On Tuesday, January 14, 2003, at 02:45 PM, Hal Finney wrote:
From the point of view of _this_ particular continuation, namely, me, I will choose injury over death.Russell Standish refers to his earlier post, http://www.escribe.com/science/theory/m781.html and now writes:Noone that I could recall came up with a convincing argument against the Euthanasia issue - it would seem that committing euthanasia on someone is actually condemning them to an eternity of even greater misery than if you'd just left things alone - quite the contrary to what one expects in a single universe notion of reality.The problem Russell points out is that in the MWI if we try to kill someone, we will succeed in many branches, but fail in some others. And in those in which we fail, we will probably injure the victim. The effect from the point of view of the continuations of the victim is that their quality of life has been worsened.
Any attempt to claim that injury means "quality of life has been worsened" as compared to death is...well, I won't say "silly," as that's not a good debating term.
Let's turn to simple causal decision theory. A man is approaching me with a large knife. I have two choices:
* Choice 1: Attempt to defend myself, probably causing me some amount of injury but possibly saving my life.
* Choice 2: Allow myself to be killed.
I get the idea from your paragraph above that you think Choice 1 is less desirable, as "The effect from the point of view of the continuations of the victim is that their quality of life has been worsened."
Am I misunderstanding your point of view about what I should do?
My approach is to optimize for the actual life (reality, branch, world) I am actually experiencing. Arguments that it would be better for "me" to allow myself to be killed, or euthanized, so as to make some average of realities forever disconnected from mine (Everett, De Witt, etc., not contradicted by anyone here, at least not recently) is not convincing to me.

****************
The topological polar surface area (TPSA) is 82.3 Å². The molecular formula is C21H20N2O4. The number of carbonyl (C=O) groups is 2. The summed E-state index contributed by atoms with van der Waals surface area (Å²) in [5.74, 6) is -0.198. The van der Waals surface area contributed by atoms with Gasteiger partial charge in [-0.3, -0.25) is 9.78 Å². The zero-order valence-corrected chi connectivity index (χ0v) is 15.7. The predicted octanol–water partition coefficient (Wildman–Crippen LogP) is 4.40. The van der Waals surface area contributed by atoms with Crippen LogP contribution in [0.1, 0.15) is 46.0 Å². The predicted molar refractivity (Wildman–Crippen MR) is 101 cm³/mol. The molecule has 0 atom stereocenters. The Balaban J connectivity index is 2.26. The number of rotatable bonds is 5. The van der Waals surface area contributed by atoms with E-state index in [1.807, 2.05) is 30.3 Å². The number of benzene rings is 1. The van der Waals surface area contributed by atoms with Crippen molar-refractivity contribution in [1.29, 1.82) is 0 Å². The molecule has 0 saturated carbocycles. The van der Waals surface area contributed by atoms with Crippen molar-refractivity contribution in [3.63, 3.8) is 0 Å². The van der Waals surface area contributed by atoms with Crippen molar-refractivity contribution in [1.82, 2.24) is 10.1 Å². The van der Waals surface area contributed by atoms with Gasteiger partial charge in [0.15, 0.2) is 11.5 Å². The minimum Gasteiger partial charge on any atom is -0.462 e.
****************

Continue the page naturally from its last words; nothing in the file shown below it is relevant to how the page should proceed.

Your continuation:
If you believe in this strong form of quantum suicide, then of course the path to "quantum eugenics" is clear: immediately kill children who get less than perfect scores on exams, immediately kill anyone who is outside the societal norms for beauty and charm, and so on. This will mean, so the theory goes, that in some realities there are mostly smart, healthy, beautiful, wise people.
I think a counter-argument comes if we look at the larger picture, not
just the particular branch in which we are acting. Suppose that the
victim has suffered some injury which led to their unfortunate condition,
where we are now considering committing euthanasia. In other branches,
then, the victim is alive and healthy. If we eliminate them from most
of the branches in which they are injured, then in the big picture their
average quality of life has been improved. Even though there are a few
branches where our attempts to kill them have failed and have made their
life worse, those are small in proportion to the set of branches which
encompass their entire life.
And this is what a person facing attack and death will also choose to do, to optimize his own survival and his own quality of life. Suicide can be a choice in extreme cases, I think many in society would agree. But it has nothing to do with branches of Possibilia forever disconnected from Actuality.
Now it may be said that this perspective is invalid, because the
injured person here in front of us is the only one we can affect.
His consciousness will never re-join the branches where he was not
injured. We can only affect him, and therefore we should judge our
actions only based on their effects on him and his future continuations.